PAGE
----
Assistant Secretary Redl at the witness table as members give their opening statements
WASHINGTON, DC – The Subcommittee on Communications and Technology, chaired by Rep. Marsha Blackburn (R-TN), held a hearing today continuing its oversight role of the National Telecommunications and Information Administration (NTIA).
Chairman Blackburn spoke to the need to maintain America’s status as a global leader in wireless technologies, stating, “Around the world, countries are racing to be the first to 5G. To be competitive, the United States will need to continually make available the spectrum needed to build out these networks. It seems NTIA is hard at work identifying bands that could be freed up for the commercial use, especially with the recent announcement of 100MHz that you’ve identified as a candidate band. We fully recognize the challenge of balancing the need for more spectrum with the significant national security and public safety issues associated with clearing bands.”
In his opening remarks, full Energy and Commerce Committee Chairman Greg Walden (R-OR) stressed the importance of accurate broadband mapping in efforts to expand broadband internet access, commenting, “As you all will recall, this Committee held a hearing on broadband mapping last June to discuss how we can better define and map granular broadband coverage. One of the proposals that flowed from that is Congressman Johnson’s H.R. 4810, with support from Congressman Guthrie, that gets things moving again at NTIA. I’m pleased that those efforts have already yielded some progress as the Administration is asking our friends at the Appropriations Committee for $50 million for NTIA to get back in this space. The last time policymakers moved ahead without adequate mapping, we spent billions of dollars and didn’t ever have a sense of what we got for it. This time around, we are going to get the mapping right. It is critical.”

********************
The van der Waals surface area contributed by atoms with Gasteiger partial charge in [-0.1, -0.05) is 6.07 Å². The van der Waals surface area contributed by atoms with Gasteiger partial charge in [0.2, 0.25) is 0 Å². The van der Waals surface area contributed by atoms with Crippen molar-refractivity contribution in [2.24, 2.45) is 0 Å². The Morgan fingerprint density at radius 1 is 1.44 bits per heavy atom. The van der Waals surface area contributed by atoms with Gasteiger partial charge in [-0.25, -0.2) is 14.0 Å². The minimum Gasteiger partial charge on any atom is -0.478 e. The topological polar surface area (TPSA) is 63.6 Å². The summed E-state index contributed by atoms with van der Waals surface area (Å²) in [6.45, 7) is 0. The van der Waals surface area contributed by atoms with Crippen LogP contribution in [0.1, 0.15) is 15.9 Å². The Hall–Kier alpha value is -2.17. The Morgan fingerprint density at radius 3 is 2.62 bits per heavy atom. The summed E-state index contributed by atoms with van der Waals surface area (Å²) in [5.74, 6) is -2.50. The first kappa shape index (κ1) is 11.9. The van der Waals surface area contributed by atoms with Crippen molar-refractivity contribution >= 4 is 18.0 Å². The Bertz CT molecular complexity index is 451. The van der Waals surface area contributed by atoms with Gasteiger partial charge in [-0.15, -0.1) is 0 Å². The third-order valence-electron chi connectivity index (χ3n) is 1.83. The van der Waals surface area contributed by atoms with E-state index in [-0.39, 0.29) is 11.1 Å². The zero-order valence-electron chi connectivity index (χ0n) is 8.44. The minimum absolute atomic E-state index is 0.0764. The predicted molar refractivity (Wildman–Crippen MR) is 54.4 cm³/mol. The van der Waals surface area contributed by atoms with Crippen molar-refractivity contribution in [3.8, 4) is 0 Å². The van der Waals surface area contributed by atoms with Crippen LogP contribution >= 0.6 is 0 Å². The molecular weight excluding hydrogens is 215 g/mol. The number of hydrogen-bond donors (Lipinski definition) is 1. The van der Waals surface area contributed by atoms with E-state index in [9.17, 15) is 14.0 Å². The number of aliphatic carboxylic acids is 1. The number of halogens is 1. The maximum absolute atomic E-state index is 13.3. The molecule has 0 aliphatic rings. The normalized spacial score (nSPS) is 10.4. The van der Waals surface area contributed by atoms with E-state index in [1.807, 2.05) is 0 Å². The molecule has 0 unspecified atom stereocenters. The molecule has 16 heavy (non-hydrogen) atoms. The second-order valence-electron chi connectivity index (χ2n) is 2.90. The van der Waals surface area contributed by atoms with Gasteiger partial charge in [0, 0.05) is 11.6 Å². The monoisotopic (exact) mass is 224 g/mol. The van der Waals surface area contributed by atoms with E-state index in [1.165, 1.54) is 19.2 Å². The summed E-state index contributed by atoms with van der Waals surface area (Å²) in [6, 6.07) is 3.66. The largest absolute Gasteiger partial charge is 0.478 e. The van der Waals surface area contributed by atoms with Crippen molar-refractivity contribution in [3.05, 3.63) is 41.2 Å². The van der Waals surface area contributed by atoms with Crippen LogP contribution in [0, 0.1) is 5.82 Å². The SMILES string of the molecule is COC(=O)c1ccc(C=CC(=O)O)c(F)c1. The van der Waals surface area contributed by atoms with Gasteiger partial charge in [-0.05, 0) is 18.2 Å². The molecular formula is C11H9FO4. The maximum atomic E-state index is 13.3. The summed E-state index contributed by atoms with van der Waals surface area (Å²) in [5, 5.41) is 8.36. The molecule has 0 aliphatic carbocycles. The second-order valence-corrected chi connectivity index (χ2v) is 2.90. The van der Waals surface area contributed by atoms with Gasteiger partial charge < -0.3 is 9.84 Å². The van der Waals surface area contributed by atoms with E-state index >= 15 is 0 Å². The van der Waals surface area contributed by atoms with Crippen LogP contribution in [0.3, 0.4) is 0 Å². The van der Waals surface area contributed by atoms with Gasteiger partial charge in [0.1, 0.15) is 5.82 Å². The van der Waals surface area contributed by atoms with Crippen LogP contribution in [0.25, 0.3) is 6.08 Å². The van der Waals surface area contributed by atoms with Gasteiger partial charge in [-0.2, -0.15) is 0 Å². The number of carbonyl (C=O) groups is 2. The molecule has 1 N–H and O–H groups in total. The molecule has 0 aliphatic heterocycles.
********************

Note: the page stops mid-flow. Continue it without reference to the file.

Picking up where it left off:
David Redl, Assistant Secretary for Communications and Information, NTIA, U.S. Department of Commerce, provided an update on how NTIA will facilitate a successful nationwide transition to Next-Generation 9-1-1 services, stating, “The National Highway Traffic Safety Administration and NTIA have been working over the last year to put together a grant program that was envisioned by the Middle Class Tax Relief and Job Creation Act of 2012. We are in the final stages of coordinating that process through the executive branch. We are optimistic that we’ll be able to have those grants out to companies and groups that are working on 9-1-1 policy by the end of this calendar year. We’re really excited about moving forward on this. I believe it’s $115 million that was allocated for this purpose, and we’re getting ready to do the grant program that Congress asked us to do.”
For more information on today’s hearing, including a background memo, witness testimony, and archived webcast, click here.